Some sharp shoppers have caught a few interesting tactics being employed by Best Buy stores. In one case, a shopped noticed some discrepancies in a display promoting the store's HDTV Calibration Service. The store had two TVs set up, side by side, one supposedly with the calibration performed, one without. They both appeared to have the same channel playing. But, in reality, the "calibrated" TV was showing ESPN HD, and the "uncalibrated" example was showing a stretched version of standard-def ESPN. The store went so far as to place some merchandise in such as way as to block the ESPN logo, so shoppers wouldn't notice it wasn't the ESPN HD logo.
The latest situation is also with the calibration display. This time, one TV is connected via HDMI while the other has component video. Not quite as blatant, but still not the way to do a fair comparison.
I had an interesting shopping experience when I went looking for a TV a few weeks ago.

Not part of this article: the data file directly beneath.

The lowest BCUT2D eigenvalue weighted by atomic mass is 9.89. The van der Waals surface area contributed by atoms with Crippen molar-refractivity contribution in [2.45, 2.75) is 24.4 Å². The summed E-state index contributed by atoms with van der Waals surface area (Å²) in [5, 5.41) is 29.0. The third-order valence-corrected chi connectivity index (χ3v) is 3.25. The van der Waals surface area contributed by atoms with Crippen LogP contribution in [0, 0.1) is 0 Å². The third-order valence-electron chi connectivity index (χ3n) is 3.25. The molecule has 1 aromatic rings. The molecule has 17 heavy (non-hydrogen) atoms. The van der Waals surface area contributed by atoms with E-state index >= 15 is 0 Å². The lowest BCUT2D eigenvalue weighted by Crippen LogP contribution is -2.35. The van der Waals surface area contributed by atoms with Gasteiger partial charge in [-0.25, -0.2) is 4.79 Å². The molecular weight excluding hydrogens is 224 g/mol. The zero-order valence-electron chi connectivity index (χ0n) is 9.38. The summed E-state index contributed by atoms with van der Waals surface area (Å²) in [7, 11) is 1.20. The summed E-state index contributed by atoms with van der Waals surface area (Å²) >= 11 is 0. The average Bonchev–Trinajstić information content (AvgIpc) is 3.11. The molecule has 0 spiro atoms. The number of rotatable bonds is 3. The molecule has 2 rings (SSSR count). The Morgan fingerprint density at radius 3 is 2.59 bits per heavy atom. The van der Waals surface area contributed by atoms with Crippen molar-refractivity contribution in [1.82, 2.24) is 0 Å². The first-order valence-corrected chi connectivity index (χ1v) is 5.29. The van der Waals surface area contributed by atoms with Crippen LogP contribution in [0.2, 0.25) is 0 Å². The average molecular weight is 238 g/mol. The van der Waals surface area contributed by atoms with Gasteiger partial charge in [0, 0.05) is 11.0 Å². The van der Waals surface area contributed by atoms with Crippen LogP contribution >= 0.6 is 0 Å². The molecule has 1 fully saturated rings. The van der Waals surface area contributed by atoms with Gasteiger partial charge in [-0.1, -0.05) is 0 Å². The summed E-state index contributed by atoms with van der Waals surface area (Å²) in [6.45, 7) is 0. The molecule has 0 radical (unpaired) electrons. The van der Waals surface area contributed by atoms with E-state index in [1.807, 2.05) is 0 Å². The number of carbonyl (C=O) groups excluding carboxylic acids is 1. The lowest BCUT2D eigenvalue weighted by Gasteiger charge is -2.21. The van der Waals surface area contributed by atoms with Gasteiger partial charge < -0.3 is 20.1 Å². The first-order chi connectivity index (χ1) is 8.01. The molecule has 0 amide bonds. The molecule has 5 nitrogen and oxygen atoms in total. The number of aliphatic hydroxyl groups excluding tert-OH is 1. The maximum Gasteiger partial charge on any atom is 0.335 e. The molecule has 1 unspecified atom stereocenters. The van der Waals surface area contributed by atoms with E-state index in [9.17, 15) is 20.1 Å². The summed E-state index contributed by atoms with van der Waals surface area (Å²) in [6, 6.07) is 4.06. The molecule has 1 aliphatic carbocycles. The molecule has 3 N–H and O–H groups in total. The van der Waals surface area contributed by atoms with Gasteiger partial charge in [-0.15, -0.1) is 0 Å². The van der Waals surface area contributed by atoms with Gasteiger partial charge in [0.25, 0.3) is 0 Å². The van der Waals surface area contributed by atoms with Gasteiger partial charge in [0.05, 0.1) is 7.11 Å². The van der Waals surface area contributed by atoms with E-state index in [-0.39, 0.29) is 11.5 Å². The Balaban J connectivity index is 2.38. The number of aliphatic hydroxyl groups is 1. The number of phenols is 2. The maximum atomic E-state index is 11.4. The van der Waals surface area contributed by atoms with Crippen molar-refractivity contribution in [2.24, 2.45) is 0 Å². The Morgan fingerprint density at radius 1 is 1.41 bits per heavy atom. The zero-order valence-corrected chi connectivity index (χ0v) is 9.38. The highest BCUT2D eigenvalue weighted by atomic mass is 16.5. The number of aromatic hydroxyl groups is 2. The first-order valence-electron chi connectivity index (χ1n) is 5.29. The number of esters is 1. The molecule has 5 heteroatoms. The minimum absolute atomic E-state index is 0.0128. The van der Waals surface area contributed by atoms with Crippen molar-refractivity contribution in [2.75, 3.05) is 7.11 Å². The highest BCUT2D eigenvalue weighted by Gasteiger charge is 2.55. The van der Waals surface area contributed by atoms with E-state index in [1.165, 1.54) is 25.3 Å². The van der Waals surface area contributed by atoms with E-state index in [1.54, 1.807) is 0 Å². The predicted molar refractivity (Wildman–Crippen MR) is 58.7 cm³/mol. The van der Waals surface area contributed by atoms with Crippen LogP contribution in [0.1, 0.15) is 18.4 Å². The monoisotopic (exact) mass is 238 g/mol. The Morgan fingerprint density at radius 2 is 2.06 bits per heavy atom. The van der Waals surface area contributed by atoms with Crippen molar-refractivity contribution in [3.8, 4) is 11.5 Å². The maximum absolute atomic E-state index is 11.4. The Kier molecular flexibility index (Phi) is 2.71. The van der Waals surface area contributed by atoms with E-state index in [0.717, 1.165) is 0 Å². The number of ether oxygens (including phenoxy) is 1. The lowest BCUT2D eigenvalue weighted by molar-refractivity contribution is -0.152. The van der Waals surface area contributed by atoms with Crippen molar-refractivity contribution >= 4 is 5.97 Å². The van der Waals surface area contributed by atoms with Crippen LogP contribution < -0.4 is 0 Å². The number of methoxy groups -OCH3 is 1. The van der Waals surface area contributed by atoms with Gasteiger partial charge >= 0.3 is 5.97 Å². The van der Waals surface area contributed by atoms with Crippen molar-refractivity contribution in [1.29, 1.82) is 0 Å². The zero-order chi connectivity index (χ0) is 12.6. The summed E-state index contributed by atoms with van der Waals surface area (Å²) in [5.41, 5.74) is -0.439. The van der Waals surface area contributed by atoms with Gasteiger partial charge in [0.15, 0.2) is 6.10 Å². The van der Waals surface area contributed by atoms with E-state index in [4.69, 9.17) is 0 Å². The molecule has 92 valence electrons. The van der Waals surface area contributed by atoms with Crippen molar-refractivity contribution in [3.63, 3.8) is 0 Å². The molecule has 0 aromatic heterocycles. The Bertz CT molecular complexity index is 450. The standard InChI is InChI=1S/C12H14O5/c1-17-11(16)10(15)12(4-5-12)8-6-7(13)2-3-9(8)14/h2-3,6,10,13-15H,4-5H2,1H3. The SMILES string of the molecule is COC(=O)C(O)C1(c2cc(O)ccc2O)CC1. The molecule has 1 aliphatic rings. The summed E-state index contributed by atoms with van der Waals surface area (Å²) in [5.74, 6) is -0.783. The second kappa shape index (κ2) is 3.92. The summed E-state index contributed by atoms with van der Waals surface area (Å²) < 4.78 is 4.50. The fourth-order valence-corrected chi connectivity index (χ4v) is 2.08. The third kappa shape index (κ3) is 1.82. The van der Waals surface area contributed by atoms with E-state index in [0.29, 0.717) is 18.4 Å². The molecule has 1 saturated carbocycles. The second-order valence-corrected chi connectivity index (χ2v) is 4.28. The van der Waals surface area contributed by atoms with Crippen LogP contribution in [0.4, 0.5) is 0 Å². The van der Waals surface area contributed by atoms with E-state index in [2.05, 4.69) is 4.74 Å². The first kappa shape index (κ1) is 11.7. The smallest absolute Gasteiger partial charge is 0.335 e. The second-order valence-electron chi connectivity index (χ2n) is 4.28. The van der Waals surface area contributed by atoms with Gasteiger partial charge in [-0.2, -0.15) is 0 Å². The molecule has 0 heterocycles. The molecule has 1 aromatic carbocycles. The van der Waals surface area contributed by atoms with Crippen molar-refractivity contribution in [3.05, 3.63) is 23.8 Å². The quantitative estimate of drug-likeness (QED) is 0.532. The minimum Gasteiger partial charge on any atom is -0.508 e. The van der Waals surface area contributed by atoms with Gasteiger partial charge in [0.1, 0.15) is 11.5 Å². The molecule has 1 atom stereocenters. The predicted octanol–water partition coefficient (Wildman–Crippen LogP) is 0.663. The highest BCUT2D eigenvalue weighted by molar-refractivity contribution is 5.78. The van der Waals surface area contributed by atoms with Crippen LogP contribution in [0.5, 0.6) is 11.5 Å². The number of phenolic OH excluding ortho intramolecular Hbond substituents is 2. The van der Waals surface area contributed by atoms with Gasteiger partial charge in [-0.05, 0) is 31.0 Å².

I went to Best Buy with another experienced writer from Sound & Vision. I was looking for a 37-inch plasma TV, and really wanted it to be 1080p. There weren't any on display. When I asked a sales guy if they had what I was looking for, he told me that my question was redundant. Huh? He proceeded to "explain" to us that the TV I was looking for doesn't exist, because at 37-inches, it doesn't need to be 1080p, because no one could see the difference. Really?
No wonder these stores are having so many problems. –Leslie Shapiro
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